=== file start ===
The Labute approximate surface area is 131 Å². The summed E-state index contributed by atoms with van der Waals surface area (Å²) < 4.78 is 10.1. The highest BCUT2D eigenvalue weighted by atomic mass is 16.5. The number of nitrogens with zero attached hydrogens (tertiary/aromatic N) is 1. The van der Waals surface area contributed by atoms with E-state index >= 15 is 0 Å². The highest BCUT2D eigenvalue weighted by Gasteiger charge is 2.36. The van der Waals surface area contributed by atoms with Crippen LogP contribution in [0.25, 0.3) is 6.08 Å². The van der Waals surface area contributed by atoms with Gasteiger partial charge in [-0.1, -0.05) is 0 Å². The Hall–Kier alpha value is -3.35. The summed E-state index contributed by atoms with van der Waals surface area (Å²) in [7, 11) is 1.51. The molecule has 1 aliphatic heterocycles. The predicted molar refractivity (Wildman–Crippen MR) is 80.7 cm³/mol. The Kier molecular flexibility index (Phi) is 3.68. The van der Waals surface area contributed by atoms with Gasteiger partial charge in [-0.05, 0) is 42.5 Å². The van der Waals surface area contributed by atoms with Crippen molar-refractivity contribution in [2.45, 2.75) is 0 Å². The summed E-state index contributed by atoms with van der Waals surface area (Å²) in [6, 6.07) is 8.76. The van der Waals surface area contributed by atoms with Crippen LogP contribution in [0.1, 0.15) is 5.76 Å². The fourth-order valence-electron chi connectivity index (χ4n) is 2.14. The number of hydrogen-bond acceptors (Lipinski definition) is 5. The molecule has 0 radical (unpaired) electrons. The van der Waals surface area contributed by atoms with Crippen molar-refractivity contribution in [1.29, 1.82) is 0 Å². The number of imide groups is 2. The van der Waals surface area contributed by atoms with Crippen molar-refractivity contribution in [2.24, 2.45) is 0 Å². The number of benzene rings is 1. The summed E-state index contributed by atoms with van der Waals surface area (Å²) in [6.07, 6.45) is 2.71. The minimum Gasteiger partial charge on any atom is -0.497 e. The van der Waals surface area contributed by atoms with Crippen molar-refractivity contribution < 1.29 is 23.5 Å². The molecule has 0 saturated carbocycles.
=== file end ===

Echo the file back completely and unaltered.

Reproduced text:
The Labute approximate surface area is 131 Å². The summed E-state index contributed by atoms with van der Waals surface area (Å²) < 4.78 is 10.1. The highest BCUT2D eigenvalue weighted by atomic mass is 16.5. The number of nitrogens with zero attached hydrogens (tertiary/aromatic N) is 1. The van der Waals surface area contributed by atoms with E-state index >= 15 is 0 Å². The highest BCUT2D eigenvalue weighted by Gasteiger charge is 2.36. The van der Waals surface area contributed by atoms with Crippen LogP contribution in [0.25, 0.3) is 6.08 Å². The van der Waals surface area contributed by atoms with Gasteiger partial charge in [-0.1, -0.05) is 0 Å². The Hall–Kier alpha value is -3.35. The summed E-state index contributed by atoms with van der Waals surface area (Å²) in [7, 11) is 1.51. The molecule has 1 aliphatic heterocycles. The predicted molar refractivity (Wildman–Crippen MR) is 80.7 cm³/mol. The Kier molecular flexibility index (Phi) is 3.68. The van der Waals surface area contributed by atoms with Gasteiger partial charge in [-0.05, 0) is 42.5 Å². The van der Waals surface area contributed by atoms with Crippen molar-refractivity contribution in [2.45, 2.75) is 0 Å². The summed E-state index contributed by atoms with van der Waals surface area (Å²) in [6, 6.07) is 8.76. The van der Waals surface area contributed by atoms with Crippen LogP contribution in [0.1, 0.15) is 5.76 Å². The fourth-order valence-electron chi connectivity index (χ4n) is 2.14. The number of hydrogen-bond acceptors (Lipinski definition) is 5. The molecule has 0 radical (unpaired) electrons. The van der Waals surface area contributed by atoms with Crippen molar-refractivity contribution in [1.29, 1.82) is 0 Å². The number of imide groups is 2. The van der Waals surface area contributed by atoms with Crippen molar-refractivity contribution in [2.24, 2.45) is 0 Å². The number of benzene rings is 1. The summed E-state index contributed by atoms with van der Waals surface area (Å²) in [6.07, 6.45) is 2.71. The minimum Gasteiger partial charge on any atom is -0.497 e. The van der Waals surface area contributed by atoms with Crippen molar-refractivity contribution < 1.29 is 23.5 Å². The molecule has 0 saturated carbocycles.